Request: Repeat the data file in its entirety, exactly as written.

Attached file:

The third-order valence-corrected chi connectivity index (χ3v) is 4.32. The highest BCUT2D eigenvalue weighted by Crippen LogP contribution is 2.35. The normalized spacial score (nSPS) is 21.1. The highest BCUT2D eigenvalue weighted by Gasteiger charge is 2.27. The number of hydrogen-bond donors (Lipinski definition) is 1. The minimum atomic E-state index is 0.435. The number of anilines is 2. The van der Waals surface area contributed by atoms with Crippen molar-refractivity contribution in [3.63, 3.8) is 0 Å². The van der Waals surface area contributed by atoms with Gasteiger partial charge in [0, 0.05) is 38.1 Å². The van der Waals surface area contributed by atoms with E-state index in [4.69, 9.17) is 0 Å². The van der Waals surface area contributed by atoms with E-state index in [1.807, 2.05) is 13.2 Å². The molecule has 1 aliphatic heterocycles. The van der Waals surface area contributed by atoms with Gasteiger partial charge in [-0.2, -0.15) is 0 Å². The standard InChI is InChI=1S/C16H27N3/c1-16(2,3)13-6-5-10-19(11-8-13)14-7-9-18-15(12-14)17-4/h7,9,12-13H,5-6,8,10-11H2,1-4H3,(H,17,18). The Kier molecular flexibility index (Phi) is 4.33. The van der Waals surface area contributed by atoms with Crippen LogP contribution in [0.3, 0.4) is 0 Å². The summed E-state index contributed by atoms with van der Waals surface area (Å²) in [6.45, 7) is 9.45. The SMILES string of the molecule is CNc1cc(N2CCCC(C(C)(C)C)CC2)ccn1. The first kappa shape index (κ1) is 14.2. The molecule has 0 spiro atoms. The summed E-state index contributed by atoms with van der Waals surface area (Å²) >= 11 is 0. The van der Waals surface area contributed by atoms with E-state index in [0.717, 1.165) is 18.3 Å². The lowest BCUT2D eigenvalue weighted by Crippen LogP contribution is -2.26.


The third-order valence-corrected chi connectivity index (χ3v) is 4.32. The highest BCUT2D eigenvalue weighted by Crippen LogP contribution is 2.35. The normalized spacial score (nSPS) is 21.1. The highest BCUT2D eigenvalue weighted by Gasteiger charge is 2.27. The number of hydrogen-bond donors (Lipinski definition) is 1. The minimum atomic E-state index is 0.435. The number of anilines is 2. The van der Waals surface area contributed by atoms with Crippen molar-refractivity contribution in [3.63, 3.8) is 0 Å². The van der Waals surface area contributed by atoms with Gasteiger partial charge in [0, 0.05) is 38.1 Å². The van der Waals surface area contributed by atoms with E-state index in [4.69, 9.17) is 0 Å². The van der Waals surface area contributed by atoms with E-state index in [1.807, 2.05) is 13.2 Å². The molecule has 1 aliphatic heterocycles. The van der Waals surface area contributed by atoms with Gasteiger partial charge in [-0.2, -0.15) is 0 Å². The standard InChI is InChI=1S/C16H27N3/c1-16(2,3)13-6-5-10-19(11-8-13)14-7-9-18-15(12-14)17-4/h7,9,12-13H,5-6,8,10-11H2,1-4H3,(H,17,18). The Kier molecular flexibility index (Phi) is 4.33. The van der Waals surface area contributed by atoms with Crippen LogP contribution in [0.3, 0.4) is 0 Å². The summed E-state index contributed by atoms with van der Waals surface area (Å²) in [6.45, 7) is 9.45. The SMILES string of the molecule is CNc1cc(N2CCCC(C(C)(C)C)CC2)ccn1. The first kappa shape index (κ1) is 14.2. The molecule has 0 spiro atoms. The summed E-state index contributed by atoms with van der Waals surface area (Å²) >= 11 is 0. The van der Waals surface area contributed by atoms with E-state index in [0.717, 1.165) is 18.3 Å². The lowest BCUT2D eigenvalue weighted by Crippen LogP contribution is -2.26.